Tuesday, 26 May 2015

Is genetic genealogy being over-hyped?

In "The Business of Genetic Ancestry" broadcast on 26 May 2015 BBC Radio 4's Adam Rutherford took on the conflict between science and some businesses in genetic genealogy.

The programme was based on interviews with Mark Jobling (University of Leicester), Mark Thomas (University College London), Debbie Kennett (ISOGG and UCL), Julia Bell (client), Joanna Mountain (23andMe), Eran Elhaik (Sheffield University) and John Geraint (Green Bay Media).

The target of the scientists was claims about pinpointing origins of individuals based in DNA analysis. Today we don't expect everyone in any particular location to have a common unique DNA signature and the same has been true through much of human history.

Aim was taken at DNA satnav, see this Wired article and the peer reviewed article in Nature Communications.  US client Julie Matthews revealed that her test using this technique placed her origin in the Humber estuary. See Debbie Kennett's critique here. Those of us with mixed ancestry don't need much convincing the concept is fundamentally flawed. Eran Elhaik, the developer, has subsequently distanced himself from the commercial application and refining the technique.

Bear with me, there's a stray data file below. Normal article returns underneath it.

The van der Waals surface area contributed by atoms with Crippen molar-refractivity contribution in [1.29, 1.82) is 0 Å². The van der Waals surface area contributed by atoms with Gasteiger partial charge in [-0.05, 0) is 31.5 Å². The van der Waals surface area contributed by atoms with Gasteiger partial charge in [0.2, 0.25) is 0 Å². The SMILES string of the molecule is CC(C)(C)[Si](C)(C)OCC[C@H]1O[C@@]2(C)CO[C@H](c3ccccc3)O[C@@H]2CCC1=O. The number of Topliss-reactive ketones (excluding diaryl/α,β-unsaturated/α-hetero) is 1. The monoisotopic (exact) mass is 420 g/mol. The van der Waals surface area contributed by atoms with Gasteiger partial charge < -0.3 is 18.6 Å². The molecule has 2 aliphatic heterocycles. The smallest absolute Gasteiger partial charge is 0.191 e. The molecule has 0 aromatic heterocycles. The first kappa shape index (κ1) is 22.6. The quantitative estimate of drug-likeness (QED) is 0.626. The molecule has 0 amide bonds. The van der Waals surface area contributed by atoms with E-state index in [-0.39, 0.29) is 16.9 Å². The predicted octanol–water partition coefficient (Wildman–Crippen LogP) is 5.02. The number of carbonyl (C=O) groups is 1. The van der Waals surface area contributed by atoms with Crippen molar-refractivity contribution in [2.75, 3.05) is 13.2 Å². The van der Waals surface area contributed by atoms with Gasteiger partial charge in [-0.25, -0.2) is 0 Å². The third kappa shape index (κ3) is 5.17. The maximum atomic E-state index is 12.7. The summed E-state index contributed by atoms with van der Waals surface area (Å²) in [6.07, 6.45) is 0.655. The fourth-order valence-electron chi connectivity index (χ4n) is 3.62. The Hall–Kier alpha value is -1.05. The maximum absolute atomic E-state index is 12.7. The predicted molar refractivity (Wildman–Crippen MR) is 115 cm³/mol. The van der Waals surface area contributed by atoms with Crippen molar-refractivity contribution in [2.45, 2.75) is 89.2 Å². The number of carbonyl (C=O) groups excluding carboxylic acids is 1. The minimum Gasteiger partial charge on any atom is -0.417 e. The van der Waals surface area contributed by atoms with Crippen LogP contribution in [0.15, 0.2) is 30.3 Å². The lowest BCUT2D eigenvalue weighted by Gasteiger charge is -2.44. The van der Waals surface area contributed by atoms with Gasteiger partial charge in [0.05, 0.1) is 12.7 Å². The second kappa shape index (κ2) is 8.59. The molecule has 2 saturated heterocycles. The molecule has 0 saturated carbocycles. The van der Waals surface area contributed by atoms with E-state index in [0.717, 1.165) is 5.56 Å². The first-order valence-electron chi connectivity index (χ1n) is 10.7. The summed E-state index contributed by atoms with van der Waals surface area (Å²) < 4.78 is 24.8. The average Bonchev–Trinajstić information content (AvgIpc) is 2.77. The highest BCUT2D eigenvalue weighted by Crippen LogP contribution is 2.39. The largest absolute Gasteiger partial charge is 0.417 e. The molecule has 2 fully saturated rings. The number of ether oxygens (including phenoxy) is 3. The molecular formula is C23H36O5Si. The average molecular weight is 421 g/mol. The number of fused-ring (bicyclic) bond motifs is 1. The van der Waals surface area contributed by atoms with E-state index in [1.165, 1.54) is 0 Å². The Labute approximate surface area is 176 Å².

The most pointed criticism was of DNA Cymru and the programme Who are the Welsh broadcast last earlier this year on the Welsh language TV station S4C. Read Debbie Kennett's critique here. A particular target was the claim that 3% of the current Welsh population could be DNA-associated as "Ancient Welsh." As program producer John Geraint explained when asked about the lack of  a scientific peer reviewed basic for the claim the technique is commercially confidential. DNA Cymru spokespersons had declined to participate in the program.

It's notable that three of the people involved, Mark Thomas, Debbie Kennett and presenter Adam Rutherford are associated with University College London.

The program is available at http://www.bbc.co.uk/programmes/b05vy4kb.




2 comments:

Debbie Kennett said...

The programme is now available on the iPlayer:

http://www.bbc.co.uk/programmes/b05vy4kb

Gail B said...

At lot of us have appeared to be suspicious of the DNA for-profit scams, and these fun-to-read citiques are much appreciated.